The Morality of Blind Pursuit in Children Who Chase Lost Voices From Deep Below

The representations of characters along the lines of gender and age is for the most part unsurprising in Children Who Chase Lost Voices From Deep Below. Yet, the way in which these tendencies are presented redefines strength through the course of the film, shifting from drive and physical strength, to the acceptance and embracing of life. While the film portrays itself as an adventure, it more aptly addresses the tensions between morality and blind perseverance.

(A summary of the film can be found in the previous post.)

Asuna is the lead in the film, yet her background is the least flushed out. We know little more than that she lost her father, that her mother works to support her on her own, and that she prefers solitude over companionship. Her role is not based upon her background or some goal she is pursuing, but rather upon her actions when put in difficult situations. In contrast, the male supporting roles have their emphasis almost entirely upon their past and goals, to the extent that they are unable to make decisions morally.

Morisaki journeys to the underworld to with the clear goal of reviving his wife, the final step in the long and arduous path he has taken to get to the underworld. He joined a group bent on finding Agaruta, and conducted research for years, all in hope of seeing him beloved once again. His research, training, and connections allowed him to navigate into and through Agaruta easily, and brought him at long last to see God and beg him to save his wife.

His determination is his strength, so powerful that it allows him to accomplish the impossible: bringing his wife back to life. At the same time, it is his weakness, and his single-minded love for his wife devalues life itself. Not only does it render him incapable of letting go of his wife and moving on with his own life as she had willed him to, it also causes him to choose to return his dead wife to life at the expense of the life of Asuna. His love fails to recognize the value in life as something that is forever starting, stopping and changing.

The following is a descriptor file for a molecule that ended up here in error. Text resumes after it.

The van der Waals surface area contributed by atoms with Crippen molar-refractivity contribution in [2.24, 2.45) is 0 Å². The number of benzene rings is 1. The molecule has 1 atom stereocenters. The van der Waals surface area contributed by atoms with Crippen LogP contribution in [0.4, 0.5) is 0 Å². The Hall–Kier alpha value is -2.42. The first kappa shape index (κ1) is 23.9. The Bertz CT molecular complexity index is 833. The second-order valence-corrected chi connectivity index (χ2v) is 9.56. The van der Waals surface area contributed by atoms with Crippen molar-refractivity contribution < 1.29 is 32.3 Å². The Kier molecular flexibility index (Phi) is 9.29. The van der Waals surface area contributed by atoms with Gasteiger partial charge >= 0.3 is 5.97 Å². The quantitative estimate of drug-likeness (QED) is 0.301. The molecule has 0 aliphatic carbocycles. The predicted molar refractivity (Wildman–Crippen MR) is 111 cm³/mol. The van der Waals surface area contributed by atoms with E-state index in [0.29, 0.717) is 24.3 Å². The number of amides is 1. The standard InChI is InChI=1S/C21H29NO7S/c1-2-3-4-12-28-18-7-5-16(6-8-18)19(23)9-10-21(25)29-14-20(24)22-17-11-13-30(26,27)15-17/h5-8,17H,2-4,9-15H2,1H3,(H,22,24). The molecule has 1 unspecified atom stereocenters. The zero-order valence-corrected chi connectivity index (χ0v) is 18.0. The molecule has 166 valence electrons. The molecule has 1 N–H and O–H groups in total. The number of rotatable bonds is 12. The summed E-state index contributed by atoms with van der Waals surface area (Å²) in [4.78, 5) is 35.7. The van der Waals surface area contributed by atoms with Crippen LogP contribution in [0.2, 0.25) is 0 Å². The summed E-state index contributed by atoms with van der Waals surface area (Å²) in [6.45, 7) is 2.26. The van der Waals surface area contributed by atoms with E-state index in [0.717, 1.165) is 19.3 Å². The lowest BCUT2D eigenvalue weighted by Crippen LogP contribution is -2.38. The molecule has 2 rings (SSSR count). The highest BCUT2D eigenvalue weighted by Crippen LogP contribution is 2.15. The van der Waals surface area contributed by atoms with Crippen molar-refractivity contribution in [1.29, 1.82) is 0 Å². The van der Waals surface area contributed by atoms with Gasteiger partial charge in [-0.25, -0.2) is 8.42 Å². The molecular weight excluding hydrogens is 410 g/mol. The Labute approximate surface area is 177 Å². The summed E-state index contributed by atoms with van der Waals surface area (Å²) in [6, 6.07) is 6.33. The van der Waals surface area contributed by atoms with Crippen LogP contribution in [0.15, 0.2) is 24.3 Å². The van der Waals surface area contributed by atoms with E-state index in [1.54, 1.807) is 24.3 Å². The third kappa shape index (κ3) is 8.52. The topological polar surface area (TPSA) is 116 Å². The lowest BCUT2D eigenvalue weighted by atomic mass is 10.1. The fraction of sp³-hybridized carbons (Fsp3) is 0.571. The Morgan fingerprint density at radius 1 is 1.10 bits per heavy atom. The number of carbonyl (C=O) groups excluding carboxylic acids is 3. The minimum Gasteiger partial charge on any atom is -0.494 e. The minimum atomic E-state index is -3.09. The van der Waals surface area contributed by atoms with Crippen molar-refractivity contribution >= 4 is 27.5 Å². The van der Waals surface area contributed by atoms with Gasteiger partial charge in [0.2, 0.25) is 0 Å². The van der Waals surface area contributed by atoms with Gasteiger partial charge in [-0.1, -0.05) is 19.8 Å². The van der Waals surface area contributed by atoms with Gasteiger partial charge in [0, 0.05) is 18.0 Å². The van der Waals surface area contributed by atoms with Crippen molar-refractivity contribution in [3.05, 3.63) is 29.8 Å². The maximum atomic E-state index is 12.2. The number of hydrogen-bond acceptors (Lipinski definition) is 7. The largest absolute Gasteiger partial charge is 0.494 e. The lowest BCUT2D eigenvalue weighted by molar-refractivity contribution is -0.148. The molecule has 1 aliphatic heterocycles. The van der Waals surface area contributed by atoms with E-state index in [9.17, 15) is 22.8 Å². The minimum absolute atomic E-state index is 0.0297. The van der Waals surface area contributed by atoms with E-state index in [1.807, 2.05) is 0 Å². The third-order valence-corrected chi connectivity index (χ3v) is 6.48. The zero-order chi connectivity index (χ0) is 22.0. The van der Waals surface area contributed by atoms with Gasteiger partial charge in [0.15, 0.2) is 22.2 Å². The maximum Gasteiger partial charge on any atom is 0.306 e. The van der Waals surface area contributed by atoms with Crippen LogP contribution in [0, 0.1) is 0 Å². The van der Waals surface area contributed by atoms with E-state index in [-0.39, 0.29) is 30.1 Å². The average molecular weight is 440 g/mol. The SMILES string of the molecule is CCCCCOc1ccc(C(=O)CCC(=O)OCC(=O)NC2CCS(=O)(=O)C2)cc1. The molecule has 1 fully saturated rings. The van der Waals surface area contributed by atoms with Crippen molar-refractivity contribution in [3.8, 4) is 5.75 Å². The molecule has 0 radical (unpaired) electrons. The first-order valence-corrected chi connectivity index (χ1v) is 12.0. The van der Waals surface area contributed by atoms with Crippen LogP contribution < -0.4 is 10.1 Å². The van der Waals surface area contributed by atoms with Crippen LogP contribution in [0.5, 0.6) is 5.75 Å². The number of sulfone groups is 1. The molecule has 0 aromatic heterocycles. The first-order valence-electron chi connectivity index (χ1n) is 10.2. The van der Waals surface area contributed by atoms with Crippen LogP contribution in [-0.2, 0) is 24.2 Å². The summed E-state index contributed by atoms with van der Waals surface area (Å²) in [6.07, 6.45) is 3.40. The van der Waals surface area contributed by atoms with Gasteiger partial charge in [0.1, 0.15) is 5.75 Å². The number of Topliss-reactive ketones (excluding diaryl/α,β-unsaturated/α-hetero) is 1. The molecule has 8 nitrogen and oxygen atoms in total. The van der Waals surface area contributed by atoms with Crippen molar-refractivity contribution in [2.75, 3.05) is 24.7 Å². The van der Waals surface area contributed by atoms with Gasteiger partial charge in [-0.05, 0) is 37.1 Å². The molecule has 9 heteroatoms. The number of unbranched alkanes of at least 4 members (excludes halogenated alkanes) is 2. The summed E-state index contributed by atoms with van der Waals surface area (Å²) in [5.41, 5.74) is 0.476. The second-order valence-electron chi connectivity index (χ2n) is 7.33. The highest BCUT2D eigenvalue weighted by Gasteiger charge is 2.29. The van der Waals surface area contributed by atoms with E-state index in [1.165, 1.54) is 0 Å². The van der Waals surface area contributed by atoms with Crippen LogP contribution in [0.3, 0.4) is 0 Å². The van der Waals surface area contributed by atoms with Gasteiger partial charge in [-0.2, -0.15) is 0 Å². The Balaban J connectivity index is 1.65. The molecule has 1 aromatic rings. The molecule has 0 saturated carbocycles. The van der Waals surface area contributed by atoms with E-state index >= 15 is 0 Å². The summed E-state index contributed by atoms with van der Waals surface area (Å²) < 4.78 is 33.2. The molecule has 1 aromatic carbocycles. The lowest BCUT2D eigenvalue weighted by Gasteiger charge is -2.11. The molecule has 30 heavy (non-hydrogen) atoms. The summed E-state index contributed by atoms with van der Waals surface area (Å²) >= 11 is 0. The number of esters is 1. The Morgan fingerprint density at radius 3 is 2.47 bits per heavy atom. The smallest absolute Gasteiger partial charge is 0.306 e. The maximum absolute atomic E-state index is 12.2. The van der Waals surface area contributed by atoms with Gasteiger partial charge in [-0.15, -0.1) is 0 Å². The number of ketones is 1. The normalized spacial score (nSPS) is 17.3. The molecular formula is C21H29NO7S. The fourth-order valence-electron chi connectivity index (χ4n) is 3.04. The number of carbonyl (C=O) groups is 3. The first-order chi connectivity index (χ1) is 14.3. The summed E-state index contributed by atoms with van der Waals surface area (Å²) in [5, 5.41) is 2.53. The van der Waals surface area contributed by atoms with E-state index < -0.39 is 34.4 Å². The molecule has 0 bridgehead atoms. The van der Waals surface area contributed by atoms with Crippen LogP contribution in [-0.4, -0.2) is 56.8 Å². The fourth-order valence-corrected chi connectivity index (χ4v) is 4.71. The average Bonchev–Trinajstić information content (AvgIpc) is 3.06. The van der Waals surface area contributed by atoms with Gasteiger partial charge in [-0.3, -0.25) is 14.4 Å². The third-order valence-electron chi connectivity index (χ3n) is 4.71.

In a similar way, Shin’s strength also become his weakness. Shin follows the orders of his village elders blindly and without comprehension. He goes to return the crystal that acts as a key to the underworld, but does not stop Asuna or the teacher from entering, reasoning that they had nothing to do with the assignment. He takes on the task of killing Asuna and the teacher, but without understanding who they are or what value their lives may hold. In this way Shin’s single-minded pursuit of his goals, while giving him a strong sense of purpose, also devalues life.

Unlike Morisaki, though, Shin is able to see that his goal is misguided and recognize the value of the lives he was sent to take. He ends up saving Asuna when she is about to be eaten by creatures whose nature it is to destroy outsiders. He further goes against his people to protect Asuna against them, and in doing so is thrown out of his own tribe.

Though forsaken by his own people, we can also view this as his release from the narrow and old-fashioned view of the world that holds his people. His passion and determination, which appeared to be his strength, show themselves to be not only his own weakness but that of Agaruta as a whole. His strength rather lies in his ability to reevaluate his mission and beliefs based upon his relationship with Asuna.

If we understand the strength of Shin in terms his ability to challenge his given mission and the assumptions of his people, and his ability to create his own goals, then perhaps Asuna is stronger than she first appears. Although seemingly floating along without purpose, her focus on deeper goals and relationships, such as combating her own loneliness and valuing the lives of those she encounters along the journey, allow her to proceed without being hindered by goals or beliefs that would disrupt her ability to make decisions based on her heart.

The clear exception to these stereotypical portrayals is Shin. Shin is male, appears to be in his late teens or early twenties, and is an important figure to the people of Agaruta. Yet, despite these characteristics, he risks his life to venture up to our world, though he knows it will kill him. He risks his life for a girl he doesn’t even know, Asuna. He goes against the commands of the elder leader apparent of Agaruta by going to our world and bringing the crystal that serves as a key to the underworld with him. In doing these things he demonstrates his ability to follow his hopes, dreams, and a deeper morality regardless the typical restraints of his age, gender, and duty.

Asuna and Shin have much in common then as figures of defiance and passion, of strength through morality. These characteristics present difficulties, putting Asuna and the people of Agaruta in danger as they go against set laws and warnings. Yet, they also allow for new knowledge, progress, and the embracing of life.

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